WordPress Automatic Updates: How to Get the Most Out of Them

When it comes to site management, security is of the utmost importance. As such, making sure everything is up to date is a large part of keeping your website secure. Automatic updates are WordPress’ way of trying to help with that.

If you already have lot of tasks on your plate (like most of us), it’s all too easy to let an important WordPress update slide. Yet, the longer you postpone the update, the more your website becomes exposed to security vulnerabilities due to outdated themes and plugins. In fact, outdated software components are one of the most common reasons for why websites get hacked. 

Luckily, WordPress has a nifty auto update feature that helps keep your website secure. In this article, we’ll cover how WordPress automatic updates work, why you should consider enabling them, as well as how to do so.

The 4 Types Of WordPress Auto Updates

There are four different types of WordPress auto updates: 

  • Core updates which automatically update WordPress itself.
  • Plugin updates which renew the plugins installed on your website.
  • Theme updates which will automatically update your WordPress themes.
  • Translation file updates which download the latest translation files for themes, plugins, and WordPress itself.

We can further divide core updates into a number of subcategories:

  • Core development updates are only available for development installations. 
  • Minor core updates that typically cover maintenance and security amendments. They are enabled in WordPress by default and something like WordPress 5.4.1 is a minor core update.
  • Major core updates, which include new features and functionality. They happen, for example, when you update your WordPress installation from WordPress version 5.4 to WordPress version 5.5. 

How WordPress Auto Updates Work

WordPress Automatic Updates have been a part of WordPress since version 3.7. However, until recently they only covered minor core updates. If you wanted to enable automatic updates for your themes and plugins, you had to resort to using plugins or modifying your wp-config.php file. 

Since version 5.5, which came out in August 2020, WordPress website owners now have the option to enable automatic updates for themes and plugins right in their WordPress dashboard. 

wordpress updates screen

The reason behind this is simple: improve the security of websites running WordPress as well as make the maintenance process easier on website owners. As mentioned, out-of-date website components are a frequent gateway for website hacks.

how wordpress sites get hacked
Source: WP Template

As for how WordPress automatic updates work on the technical level: The WP Cron system checks twice daily to see if there are any updates available for WordPress itself or any installed themes and plugins. If there are, and it has the right permissions, it will lock the site and then first update the plugins, then themes, then the core files. Easy peasy.

How To Control WordPress Automatic Updates

By default, the auto update feature is disabled in your WordPress website. If you want to benefit from it, you’ll need to visit the theme or plugin dashboard and manually enable them. Here’s how. 

To enable automatic updates for your WordPress themes, login to your WordPress dashboard and navigate to Appearance > Themes. You’ll see a list of all the themes installed on your site.

Click on each individual theme and then on Enable auto-updates.

enable wordpress automatic updates in themes menu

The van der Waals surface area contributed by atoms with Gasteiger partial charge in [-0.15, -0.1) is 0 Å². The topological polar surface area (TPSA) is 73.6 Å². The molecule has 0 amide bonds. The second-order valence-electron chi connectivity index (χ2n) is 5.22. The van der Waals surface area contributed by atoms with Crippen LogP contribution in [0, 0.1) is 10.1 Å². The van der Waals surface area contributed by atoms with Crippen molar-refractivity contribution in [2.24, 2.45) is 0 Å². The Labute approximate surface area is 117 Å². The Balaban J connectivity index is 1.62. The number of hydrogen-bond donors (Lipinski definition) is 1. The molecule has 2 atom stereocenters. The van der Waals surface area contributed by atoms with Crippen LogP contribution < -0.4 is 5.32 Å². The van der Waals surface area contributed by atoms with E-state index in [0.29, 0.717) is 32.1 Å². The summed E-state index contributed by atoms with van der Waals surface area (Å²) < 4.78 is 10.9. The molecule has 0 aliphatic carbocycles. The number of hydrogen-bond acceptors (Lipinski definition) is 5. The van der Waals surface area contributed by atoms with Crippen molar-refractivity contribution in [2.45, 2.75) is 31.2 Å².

To do the same for your WordPress plugins, the process is somewhat similar. Under Plugins > Installed Plugins, you’ll see a new column where you can click Enable auto-updates for each individual plugin. 

wordpress automatic updates option in plugins menu

Alternatively, tick all the plugins and then use the Bulk Actions drop-down menu to select the Enable auto-updates options. Don’t forget to hit Apply

enable automatic updates for wordpress plugins in bulk

Other Ways To Enable Automatic Updates

As mentioned earlier, before version 5.5, you had to use a plugin or modify your wp-config.php file to enable automatic updates and even then, they were only available for core updates. 

If you’re running an older version of WordPress or if, for some reason, you’re not seeing the automatic update option and your WordPress version is current; here’s how to enable the automatic updates with those two methods. 

Enable Auto Updates via wp-config.php

If you want to enable them through wp-config.php file, you can do so by adding the following lines of code.

To enable all core updates, including minor and major:

define( 'WP_AUTO_UPDATE_CORE', true );

If you only want to enable minor updates:

define( 'WP_AUTO_UPDATE_CORE', 'minor' );

Enable Auto Updates With API Filters

You can also enable automatic updates through API filters although this method should be used in form of plugins. “Must use plugins” are a good way to control background updates. They are not visible in the WordPress dashboard and cannot be removed or deactivated by site users. 

For example, you can use the following filters to enable all core updates: 

add_filter( 'auto_update_core', '__return_true' );

Or to enable only theme, translation or plugin updates, use one of the following filters: 

add_filter( 'auto_update_theme', '__return_true' );
add_filter( 'auto_update_plugin', '__return_true' );
add_filter( 'auto_update_translation', '__return_true' );

Enable Auto Updates With A Plugin

Lastly, you can also use a plugin like Easy Updates Manager to manage core, theme, and plugin updates with a single click. The plugin is free to download from the official repository. It also has a 5-star rating with more than 300,000 active installations. 

To enable automatic updates with the Easy Updates Manager plugin, go to Dashboard > Updates Options and toggle on the Enable all updates option. You can then individually configure theme, plugin, and core updates. 

easy updates manager options